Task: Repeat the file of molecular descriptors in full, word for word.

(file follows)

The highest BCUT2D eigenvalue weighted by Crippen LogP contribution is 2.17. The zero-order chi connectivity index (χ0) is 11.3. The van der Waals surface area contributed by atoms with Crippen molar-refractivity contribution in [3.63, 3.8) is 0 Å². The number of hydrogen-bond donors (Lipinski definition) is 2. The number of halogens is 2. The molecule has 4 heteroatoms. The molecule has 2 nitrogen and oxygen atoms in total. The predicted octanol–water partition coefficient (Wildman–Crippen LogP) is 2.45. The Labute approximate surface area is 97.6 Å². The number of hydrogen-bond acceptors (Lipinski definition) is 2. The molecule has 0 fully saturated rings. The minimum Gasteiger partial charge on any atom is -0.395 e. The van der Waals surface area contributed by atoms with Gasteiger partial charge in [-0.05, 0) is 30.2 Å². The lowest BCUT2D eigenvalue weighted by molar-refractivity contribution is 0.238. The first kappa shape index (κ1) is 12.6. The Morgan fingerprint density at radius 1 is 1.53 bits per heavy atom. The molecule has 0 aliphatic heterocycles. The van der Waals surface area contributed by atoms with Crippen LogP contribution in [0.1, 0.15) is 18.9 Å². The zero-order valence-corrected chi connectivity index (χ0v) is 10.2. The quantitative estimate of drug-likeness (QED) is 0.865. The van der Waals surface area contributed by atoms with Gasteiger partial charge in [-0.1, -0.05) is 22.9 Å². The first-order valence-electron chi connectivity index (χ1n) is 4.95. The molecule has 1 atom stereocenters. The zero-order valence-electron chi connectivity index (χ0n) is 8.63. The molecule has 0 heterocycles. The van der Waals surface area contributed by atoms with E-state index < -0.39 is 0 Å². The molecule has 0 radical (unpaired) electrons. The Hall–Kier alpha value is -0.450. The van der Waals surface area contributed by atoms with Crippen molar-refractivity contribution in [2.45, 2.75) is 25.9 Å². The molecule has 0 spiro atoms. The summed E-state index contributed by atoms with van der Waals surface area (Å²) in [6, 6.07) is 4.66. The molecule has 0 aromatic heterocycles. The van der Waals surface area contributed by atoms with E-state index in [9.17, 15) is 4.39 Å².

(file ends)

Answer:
The highest BCUT2D eigenvalue weighted by Crippen LogP contribution is 2.17. The zero-order chi connectivity index (χ0) is 11.3. The van der Waals surface area contributed by atoms with Crippen molar-refractivity contribution in [3.63, 3.8) is 0 Å². The number of hydrogen-bond donors (Lipinski definition) is 2. The number of halogens is 2. The molecule has 4 heteroatoms. The molecule has 2 nitrogen and oxygen atoms in total. The predicted octanol–water partition coefficient (Wildman–Crippen LogP) is 2.45. The Labute approximate surface area is 97.6 Å². The number of hydrogen-bond acceptors (Lipinski definition) is 2. The molecule has 0 fully saturated rings. The minimum Gasteiger partial charge on any atom is -0.395 e. The van der Waals surface area contributed by atoms with Gasteiger partial charge in [-0.05, 0) is 30.2 Å². The lowest BCUT2D eigenvalue weighted by molar-refractivity contribution is 0.238. The first kappa shape index (κ1) is 12.6. The Morgan fingerprint density at radius 1 is 1.53 bits per heavy atom. The molecule has 0 aliphatic heterocycles. The van der Waals surface area contributed by atoms with Crippen LogP contribution in [0.1, 0.15) is 18.9 Å². The zero-order valence-corrected chi connectivity index (χ0v) is 10.2. The quantitative estimate of drug-likeness (QED) is 0.865. The van der Waals surface area contributed by atoms with Gasteiger partial charge in [-0.1, -0.05) is 22.9 Å². The first-order valence-electron chi connectivity index (χ1n) is 4.95. The molecule has 1 atom stereocenters. The zero-order valence-electron chi connectivity index (χ0n) is 8.63. The molecule has 0 heterocycles. The van der Waals surface area contributed by atoms with E-state index < -0.39 is 0 Å². The molecule has 0 radical (unpaired) electrons. The Hall–Kier alpha value is -0.450. The van der Waals surface area contributed by atoms with Crippen molar-refractivity contribution in [2.45, 2.75) is 25.9 Å². The molecule has 0 spiro atoms. The summed E-state index contributed by atoms with van der Waals surface area (Å²) in [6, 6.07) is 4.66. The molecule has 0 aromatic heterocycles. The van der Waals surface area contributed by atoms with E-state index in [9.17, 15) is 4.39 Å².